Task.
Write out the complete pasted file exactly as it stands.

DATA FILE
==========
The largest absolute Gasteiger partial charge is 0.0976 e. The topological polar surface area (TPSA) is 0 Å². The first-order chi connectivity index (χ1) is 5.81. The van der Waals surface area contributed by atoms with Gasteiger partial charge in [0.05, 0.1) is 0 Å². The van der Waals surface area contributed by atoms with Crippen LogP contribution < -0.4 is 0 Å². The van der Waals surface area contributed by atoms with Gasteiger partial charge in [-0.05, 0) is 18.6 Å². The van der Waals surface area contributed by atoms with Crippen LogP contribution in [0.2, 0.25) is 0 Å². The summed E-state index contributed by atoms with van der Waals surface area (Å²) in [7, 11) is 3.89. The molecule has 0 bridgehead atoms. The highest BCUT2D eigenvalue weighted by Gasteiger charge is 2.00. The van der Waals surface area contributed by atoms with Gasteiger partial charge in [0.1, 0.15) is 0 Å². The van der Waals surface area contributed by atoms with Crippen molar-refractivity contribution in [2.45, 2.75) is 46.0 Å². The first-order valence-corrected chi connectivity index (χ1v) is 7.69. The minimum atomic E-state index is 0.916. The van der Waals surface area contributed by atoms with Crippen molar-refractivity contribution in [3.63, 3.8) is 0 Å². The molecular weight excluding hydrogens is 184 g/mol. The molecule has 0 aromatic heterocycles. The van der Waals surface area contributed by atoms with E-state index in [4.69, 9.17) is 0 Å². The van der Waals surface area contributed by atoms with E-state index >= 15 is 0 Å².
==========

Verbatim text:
The largest absolute Gasteiger partial charge is 0.0976 e. The topological polar surface area (TPSA) is 0 Å². The first-order chi connectivity index (χ1) is 5.81. The van der Waals surface area contributed by atoms with Gasteiger partial charge in [0.05, 0.1) is 0 Å². The van der Waals surface area contributed by atoms with Crippen LogP contribution < -0.4 is 0 Å². The van der Waals surface area contributed by atoms with Gasteiger partial charge in [-0.05, 0) is 18.6 Å². The van der Waals surface area contributed by atoms with Crippen LogP contribution in [0.2, 0.25) is 0 Å². The summed E-state index contributed by atoms with van der Waals surface area (Å²) in [7, 11) is 3.89. The molecule has 0 bridgehead atoms. The highest BCUT2D eigenvalue weighted by Gasteiger charge is 2.00. The van der Waals surface area contributed by atoms with Gasteiger partial charge in [0.1, 0.15) is 0 Å². The van der Waals surface area contributed by atoms with Crippen molar-refractivity contribution in [2.45, 2.75) is 46.0 Å². The first-order valence-corrected chi connectivity index (χ1v) is 7.69. The minimum atomic E-state index is 0.916. The van der Waals surface area contributed by atoms with Crippen molar-refractivity contribution in [3.63, 3.8) is 0 Å². The molecular weight excluding hydrogens is 184 g/mol. The molecule has 0 aromatic heterocycles. The van der Waals surface area contributed by atoms with E-state index in [4.69, 9.17) is 0 Å². The van der Waals surface area contributed by atoms with E-state index >= 15 is 0 Å².